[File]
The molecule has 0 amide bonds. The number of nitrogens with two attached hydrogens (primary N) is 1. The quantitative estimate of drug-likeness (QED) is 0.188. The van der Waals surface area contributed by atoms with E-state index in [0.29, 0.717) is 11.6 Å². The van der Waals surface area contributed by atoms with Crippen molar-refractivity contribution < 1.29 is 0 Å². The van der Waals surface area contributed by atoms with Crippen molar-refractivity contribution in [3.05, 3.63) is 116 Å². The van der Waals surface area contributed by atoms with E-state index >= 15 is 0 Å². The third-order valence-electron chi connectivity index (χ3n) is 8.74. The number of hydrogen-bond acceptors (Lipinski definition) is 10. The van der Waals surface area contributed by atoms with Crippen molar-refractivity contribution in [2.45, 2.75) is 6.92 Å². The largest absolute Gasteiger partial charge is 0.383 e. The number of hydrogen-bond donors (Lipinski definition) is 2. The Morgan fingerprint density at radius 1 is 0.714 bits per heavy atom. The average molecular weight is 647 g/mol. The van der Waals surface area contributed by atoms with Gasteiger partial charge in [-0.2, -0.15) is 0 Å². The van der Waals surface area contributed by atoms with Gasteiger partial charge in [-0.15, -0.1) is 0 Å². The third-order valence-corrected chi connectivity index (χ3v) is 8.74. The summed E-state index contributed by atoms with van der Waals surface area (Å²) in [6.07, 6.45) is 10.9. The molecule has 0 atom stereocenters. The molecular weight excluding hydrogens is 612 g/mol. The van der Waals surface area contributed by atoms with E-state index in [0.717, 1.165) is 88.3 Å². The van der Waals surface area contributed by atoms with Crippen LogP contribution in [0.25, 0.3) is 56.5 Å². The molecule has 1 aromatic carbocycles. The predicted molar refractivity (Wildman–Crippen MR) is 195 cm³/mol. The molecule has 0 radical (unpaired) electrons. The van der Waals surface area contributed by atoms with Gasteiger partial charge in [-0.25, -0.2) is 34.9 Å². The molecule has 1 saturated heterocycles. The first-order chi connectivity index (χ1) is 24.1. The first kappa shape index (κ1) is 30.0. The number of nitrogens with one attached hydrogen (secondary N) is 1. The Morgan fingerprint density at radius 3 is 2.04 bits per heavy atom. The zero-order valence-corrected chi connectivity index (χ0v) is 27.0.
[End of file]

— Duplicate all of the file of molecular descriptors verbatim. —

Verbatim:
The molecule has 0 amide bonds. The number of nitrogens with two attached hydrogens (primary N) is 1. The quantitative estimate of drug-likeness (QED) is 0.188. The van der Waals surface area contributed by atoms with E-state index in [0.29, 0.717) is 11.6 Å². The van der Waals surface area contributed by atoms with Crippen molar-refractivity contribution < 1.29 is 0 Å². The van der Waals surface area contributed by atoms with Crippen molar-refractivity contribution in [3.05, 3.63) is 116 Å². The van der Waals surface area contributed by atoms with E-state index >= 15 is 0 Å². The third-order valence-electron chi connectivity index (χ3n) is 8.74. The number of hydrogen-bond acceptors (Lipinski definition) is 10. The van der Waals surface area contributed by atoms with Crippen molar-refractivity contribution in [2.45, 2.75) is 6.92 Å². The largest absolute Gasteiger partial charge is 0.383 e. The number of hydrogen-bond donors (Lipinski definition) is 2. The Morgan fingerprint density at radius 1 is 0.714 bits per heavy atom. The average molecular weight is 647 g/mol. The van der Waals surface area contributed by atoms with Gasteiger partial charge in [-0.2, -0.15) is 0 Å². The van der Waals surface area contributed by atoms with Gasteiger partial charge in [-0.15, -0.1) is 0 Å². The third-order valence-corrected chi connectivity index (χ3v) is 8.74. The summed E-state index contributed by atoms with van der Waals surface area (Å²) in [6.07, 6.45) is 10.9. The molecule has 0 atom stereocenters. The molecular weight excluding hydrogens is 612 g/mol. The van der Waals surface area contributed by atoms with E-state index in [0.717, 1.165) is 88.3 Å². The van der Waals surface area contributed by atoms with Crippen LogP contribution in [0.25, 0.3) is 56.5 Å². The molecule has 1 aromatic carbocycles. The predicted molar refractivity (Wildman–Crippen MR) is 195 cm³/mol. The molecule has 0 radical (unpaired) electrons. The van der Waals surface area contributed by atoms with Gasteiger partial charge in [-0.25, -0.2) is 34.9 Å². The molecule has 1 saturated heterocycles. The first-order chi connectivity index (χ1) is 24.1. The first kappa shape index (κ1) is 30.0. The number of nitrogens with one attached hydrogen (secondary N) is 1. The Morgan fingerprint density at radius 3 is 2.04 bits per heavy atom. The zero-order valence-corrected chi connectivity index (χ0v) is 27.0.